I slightly differ from the professor’s prediction about Trump’s legacy. If he wins another term, as he is most likely to, by the time he is done, Donald Trump will be regarded as the President who ushered in the Dawn of the New Era. He will not die a tragic hero but be considered a deeply flawed man who tried to do the best he could with what he had.

The Republican Party will carry forward Trump’s legacy and although the media might never acknowledge his accomplishments, primarily because he is the one responsible for exposing them for the unethical neanderthals they are, his supporters will remember him fondly and he will continue to be genuinely cherished by the people who voted him to power. Trump inspired genuine love and admiration among his followers. When he told his followers at his rallies, “You know what? I love you guys,” people felt that. That kind of love does not fade away easily.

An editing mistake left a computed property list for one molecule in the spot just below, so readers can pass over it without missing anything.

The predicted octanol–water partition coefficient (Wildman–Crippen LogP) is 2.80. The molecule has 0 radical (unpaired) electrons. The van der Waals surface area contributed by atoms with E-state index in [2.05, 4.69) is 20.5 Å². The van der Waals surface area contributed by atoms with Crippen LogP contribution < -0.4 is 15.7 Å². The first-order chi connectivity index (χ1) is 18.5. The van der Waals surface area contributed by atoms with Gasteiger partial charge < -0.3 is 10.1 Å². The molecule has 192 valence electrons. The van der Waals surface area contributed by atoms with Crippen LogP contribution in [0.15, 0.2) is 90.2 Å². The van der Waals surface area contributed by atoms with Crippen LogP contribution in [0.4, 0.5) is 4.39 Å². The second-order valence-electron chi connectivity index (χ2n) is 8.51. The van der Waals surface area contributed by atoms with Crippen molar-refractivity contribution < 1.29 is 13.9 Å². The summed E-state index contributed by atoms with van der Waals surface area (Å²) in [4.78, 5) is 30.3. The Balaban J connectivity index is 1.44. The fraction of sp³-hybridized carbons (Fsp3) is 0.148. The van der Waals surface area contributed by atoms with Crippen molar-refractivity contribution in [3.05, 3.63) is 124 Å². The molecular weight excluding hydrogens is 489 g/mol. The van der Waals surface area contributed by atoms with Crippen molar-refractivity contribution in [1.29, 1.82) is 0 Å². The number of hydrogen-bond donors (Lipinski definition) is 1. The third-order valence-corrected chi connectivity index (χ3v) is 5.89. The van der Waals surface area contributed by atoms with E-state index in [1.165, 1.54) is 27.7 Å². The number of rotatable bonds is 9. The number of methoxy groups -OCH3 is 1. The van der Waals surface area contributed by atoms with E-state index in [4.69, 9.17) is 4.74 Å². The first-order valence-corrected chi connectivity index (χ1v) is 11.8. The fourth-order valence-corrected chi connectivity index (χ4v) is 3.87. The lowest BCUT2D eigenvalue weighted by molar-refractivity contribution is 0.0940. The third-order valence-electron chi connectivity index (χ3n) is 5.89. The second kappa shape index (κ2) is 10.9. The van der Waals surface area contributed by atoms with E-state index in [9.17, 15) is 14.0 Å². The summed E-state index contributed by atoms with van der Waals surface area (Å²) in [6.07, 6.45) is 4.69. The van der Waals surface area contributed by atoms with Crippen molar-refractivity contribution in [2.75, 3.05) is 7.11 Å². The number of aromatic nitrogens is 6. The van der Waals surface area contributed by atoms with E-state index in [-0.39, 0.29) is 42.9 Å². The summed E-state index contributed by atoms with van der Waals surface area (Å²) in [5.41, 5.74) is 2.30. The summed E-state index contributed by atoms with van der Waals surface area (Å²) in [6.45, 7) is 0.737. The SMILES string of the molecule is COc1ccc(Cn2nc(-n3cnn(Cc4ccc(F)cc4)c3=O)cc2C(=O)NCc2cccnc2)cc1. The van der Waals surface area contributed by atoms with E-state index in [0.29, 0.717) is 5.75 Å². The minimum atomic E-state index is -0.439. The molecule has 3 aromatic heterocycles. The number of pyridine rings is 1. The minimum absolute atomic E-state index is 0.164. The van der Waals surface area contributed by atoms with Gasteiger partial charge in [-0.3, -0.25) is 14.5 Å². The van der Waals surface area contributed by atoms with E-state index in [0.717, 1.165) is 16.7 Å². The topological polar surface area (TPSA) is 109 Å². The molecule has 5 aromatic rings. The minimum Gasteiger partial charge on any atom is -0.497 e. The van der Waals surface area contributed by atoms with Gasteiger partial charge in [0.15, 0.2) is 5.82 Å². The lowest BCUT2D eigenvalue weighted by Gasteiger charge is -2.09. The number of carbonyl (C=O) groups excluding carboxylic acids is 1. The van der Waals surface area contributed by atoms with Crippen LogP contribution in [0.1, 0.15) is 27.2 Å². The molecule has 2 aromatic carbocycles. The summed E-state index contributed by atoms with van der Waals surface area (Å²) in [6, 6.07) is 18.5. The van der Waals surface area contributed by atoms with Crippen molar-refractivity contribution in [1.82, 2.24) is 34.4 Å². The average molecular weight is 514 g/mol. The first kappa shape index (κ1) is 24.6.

Narendra Modi, on the other hand, will go down in history as the Founder of a New India. He will be heralded as the Prime Minister who fundamentally shifted the direction the country was heading in. He will be remembered as the Prime Minister under whose reign Jammu & Kashmir was fully integrated with the rest of the country. And quite possibly, it will be under his reign that we will have a Bhavya Ram Mandir at Ayodhya. The Citizenship Amendment Bill, which would make India the natural home for Hindus will also be passed during his tenure.